22 April 2009

A Smart Approach

Good news for the advertising/marketing industry and consumers: The Federal Trade Commission is seriously considering cracking down on the nefarious doings of word-of-mouth, buzz, and blog marketing.

I was tipped off by Peter Himler’s blog, The Flack:

peter_himler Who'll forget all those "influential" bloggers who received spiffy new Nikon digital SLRs to tool with and talk about. (Come to think of it, I can't recall any of them spilling a negative word about their gifts from the early adopter gadget Gods.)

How long have I been railing about word-of-mouth marketing?  Since 2005:

medshow2 To me, nothing is more dishonest and 'old school' than shills showing up at bars or wherever and pretending to be your friend and offering you gum or lipstick. They remind me of shills used in medicine shows (talk about 'old school'...) And if I start reading blogs that are thinly disguised sales pitches, I'll never read the blog again. (Except, of course, if the reason for the blog is to sell you something, in which case it's really old-fashioned copywriting/advertising. Authorized company blogs, for example.)

And I’ve blogged about this subject ad nauseam:

Advertising/Marketing Article of The Month

The Brouhaha Over WOMM

The Brouhaha Over WOMM Returns

What's Plaguing Viral Marketing

My Blog Was WOMMed!

Snake Oil In Cyberspace

Internet Hero Of The Week

Backing up much of what I’ve been saying for years:

Bloggers Be Warned: FTC May Monitor What You Say (subscription)
By Michael Bush
adage Jim Nail, chief marketing officer of TNS Media Intelligence and a WOMMA board member, said the revisions will bring more credibility to word-of-mouth and social-media marketing. "The thing that makes word-of-mouth marketing powerful is people believing they are getting truthful and honest opinions from real users," Mr. Nail said …

"The FTC is ... putting out guidelines to make it clear to people who are involved in social media and viral marketing that the same rules apply in this context as they do in the more formal context of paid advertising and infomercials." There are no legal implications for social-media sites such as Facebook or marketer sites such as Amazon, where consumers often post product reviews. However, Ms. Jacobs-Meadway said, paid endorsers who post on those sites can be held liable if they do not identify themselves as such.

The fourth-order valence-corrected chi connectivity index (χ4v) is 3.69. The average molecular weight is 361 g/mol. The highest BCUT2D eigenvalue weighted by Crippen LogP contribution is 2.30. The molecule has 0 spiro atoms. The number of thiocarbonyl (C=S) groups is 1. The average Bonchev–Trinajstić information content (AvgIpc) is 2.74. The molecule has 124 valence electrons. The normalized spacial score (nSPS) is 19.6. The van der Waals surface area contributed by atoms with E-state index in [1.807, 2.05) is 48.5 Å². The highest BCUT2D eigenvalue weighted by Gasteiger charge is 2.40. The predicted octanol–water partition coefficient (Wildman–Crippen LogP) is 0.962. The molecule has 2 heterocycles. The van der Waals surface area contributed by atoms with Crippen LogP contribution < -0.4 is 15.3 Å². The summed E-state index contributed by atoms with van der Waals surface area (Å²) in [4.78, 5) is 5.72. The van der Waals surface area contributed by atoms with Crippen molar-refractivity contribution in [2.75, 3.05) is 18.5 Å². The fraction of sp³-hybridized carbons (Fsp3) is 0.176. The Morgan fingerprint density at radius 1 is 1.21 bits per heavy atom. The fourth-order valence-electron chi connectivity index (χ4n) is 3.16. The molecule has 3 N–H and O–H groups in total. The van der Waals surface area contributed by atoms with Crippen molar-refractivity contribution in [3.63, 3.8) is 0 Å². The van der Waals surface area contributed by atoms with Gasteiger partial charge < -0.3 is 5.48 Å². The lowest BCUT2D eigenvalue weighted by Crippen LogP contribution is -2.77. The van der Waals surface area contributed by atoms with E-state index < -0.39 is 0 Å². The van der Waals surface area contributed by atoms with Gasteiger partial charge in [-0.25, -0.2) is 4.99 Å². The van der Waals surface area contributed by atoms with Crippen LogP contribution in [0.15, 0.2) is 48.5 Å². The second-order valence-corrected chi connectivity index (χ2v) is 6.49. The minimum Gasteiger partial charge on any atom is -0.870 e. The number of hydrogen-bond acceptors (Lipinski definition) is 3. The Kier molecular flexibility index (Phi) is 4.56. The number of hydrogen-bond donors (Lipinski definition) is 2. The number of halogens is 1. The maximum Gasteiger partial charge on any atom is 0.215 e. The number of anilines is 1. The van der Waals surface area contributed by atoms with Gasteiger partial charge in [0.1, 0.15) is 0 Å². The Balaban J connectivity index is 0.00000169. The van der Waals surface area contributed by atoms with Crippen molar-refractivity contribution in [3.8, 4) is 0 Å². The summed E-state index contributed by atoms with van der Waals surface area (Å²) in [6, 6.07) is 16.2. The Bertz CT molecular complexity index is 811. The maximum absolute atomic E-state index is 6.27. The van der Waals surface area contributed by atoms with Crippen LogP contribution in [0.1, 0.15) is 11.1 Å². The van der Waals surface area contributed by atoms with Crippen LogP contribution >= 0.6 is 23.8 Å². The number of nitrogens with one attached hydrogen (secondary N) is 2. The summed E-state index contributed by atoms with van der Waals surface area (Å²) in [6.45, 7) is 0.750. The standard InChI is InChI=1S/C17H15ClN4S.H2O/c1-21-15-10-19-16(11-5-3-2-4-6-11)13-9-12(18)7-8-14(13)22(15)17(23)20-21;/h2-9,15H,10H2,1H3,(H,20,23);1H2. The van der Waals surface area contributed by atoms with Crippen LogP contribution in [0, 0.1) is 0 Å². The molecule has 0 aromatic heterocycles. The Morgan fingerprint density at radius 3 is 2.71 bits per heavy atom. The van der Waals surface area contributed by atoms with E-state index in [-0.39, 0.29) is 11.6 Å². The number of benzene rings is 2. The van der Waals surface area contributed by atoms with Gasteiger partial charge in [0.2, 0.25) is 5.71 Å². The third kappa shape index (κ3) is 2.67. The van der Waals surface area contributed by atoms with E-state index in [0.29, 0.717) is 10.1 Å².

Similar policies are already in place on the other side of the pond:

Buzz marketing illegal from May
ipa One particular clause in the Regulations will make a number of activities a criminal offence including seeding positive messages about a brand in a blog without making it clear that the message has been created by, or on behalf of, the brand … Also, using “buzz marketing” specialists to communicate with potential consumers in social situations without disclosing that they are acting as brand ambassadors, will be illegal … Seeding viral ads on the internet in a manner that implies you are a simple member of the public, will also be against the law.

Many WOM marketers are thrilled that their industry may be cleaned up:

We think it is a smart approach,”dm said  Sharon Swendner, president of .Com Marketing, an interac­tive agency that gets paid to blog. “We would all like to believe that the markets are self regulating, but unfortunately, as we've seen from banking, it doesn't always work that way.”

And excerpts from a few comments on the Ad Age article:

“What's there to complain about--they're just enforcing transparency and truth in advertising.”

“It could bring added credibility to the blogging space …”

“It's a shame that the FTC has to be the one to give the wake-up call but I'm happy that at least someone is.”

“These laws go without saying.”

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